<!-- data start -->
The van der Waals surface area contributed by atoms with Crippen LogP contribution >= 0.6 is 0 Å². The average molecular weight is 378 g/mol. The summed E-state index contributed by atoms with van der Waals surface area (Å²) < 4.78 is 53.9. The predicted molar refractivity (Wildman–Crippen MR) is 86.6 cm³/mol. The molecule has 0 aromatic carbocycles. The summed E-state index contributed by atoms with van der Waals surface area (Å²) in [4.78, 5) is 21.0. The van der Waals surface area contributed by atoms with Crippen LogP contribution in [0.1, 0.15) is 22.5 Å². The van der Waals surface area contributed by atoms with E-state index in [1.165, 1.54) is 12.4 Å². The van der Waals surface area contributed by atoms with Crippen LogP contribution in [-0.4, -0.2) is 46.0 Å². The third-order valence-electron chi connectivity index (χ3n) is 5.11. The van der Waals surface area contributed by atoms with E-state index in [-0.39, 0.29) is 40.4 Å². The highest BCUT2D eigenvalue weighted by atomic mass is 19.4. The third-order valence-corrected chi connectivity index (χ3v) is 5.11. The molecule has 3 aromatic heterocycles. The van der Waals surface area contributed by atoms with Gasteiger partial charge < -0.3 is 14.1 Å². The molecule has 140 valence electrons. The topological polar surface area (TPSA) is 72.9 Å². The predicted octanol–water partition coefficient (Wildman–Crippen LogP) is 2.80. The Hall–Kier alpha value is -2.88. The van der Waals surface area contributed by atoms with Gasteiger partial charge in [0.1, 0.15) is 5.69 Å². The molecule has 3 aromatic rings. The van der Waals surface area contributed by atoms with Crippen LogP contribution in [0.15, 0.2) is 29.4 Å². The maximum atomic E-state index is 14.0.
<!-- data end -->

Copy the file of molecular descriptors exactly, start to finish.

The van der Waals surface area contributed by atoms with Crippen LogP contribution >= 0.6 is 0 Å². The average molecular weight is 378 g/mol. The summed E-state index contributed by atoms with van der Waals surface area (Å²) < 4.78 is 53.9. The predicted molar refractivity (Wildman–Crippen MR) is 86.6 cm³/mol. The molecule has 0 aromatic carbocycles. The summed E-state index contributed by atoms with van der Waals surface area (Å²) in [4.78, 5) is 21.0. The van der Waals surface area contributed by atoms with Crippen LogP contribution in [0.1, 0.15) is 22.5 Å². The van der Waals surface area contributed by atoms with E-state index in [1.165, 1.54) is 12.4 Å². The van der Waals surface area contributed by atoms with Crippen LogP contribution in [-0.4, -0.2) is 46.0 Å². The third-order valence-electron chi connectivity index (χ3n) is 5.11. The van der Waals surface area contributed by atoms with E-state index in [-0.39, 0.29) is 40.4 Å². The highest BCUT2D eigenvalue weighted by atomic mass is 19.4. The third-order valence-corrected chi connectivity index (χ3v) is 5.11. The molecule has 3 aromatic heterocycles. The van der Waals surface area contributed by atoms with Gasteiger partial charge < -0.3 is 14.1 Å². The molecule has 140 valence electrons. The topological polar surface area (TPSA) is 72.9 Å². The predicted octanol–water partition coefficient (Wildman–Crippen LogP) is 2.80. The Hall–Kier alpha value is -2.88. The van der Waals surface area contributed by atoms with Gasteiger partial charge in [0.1, 0.15) is 5.69 Å². The molecule has 3 aromatic rings. The van der Waals surface area contributed by atoms with Crippen LogP contribution in [0.15, 0.2) is 29.4 Å². The maximum atomic E-state index is 14.0.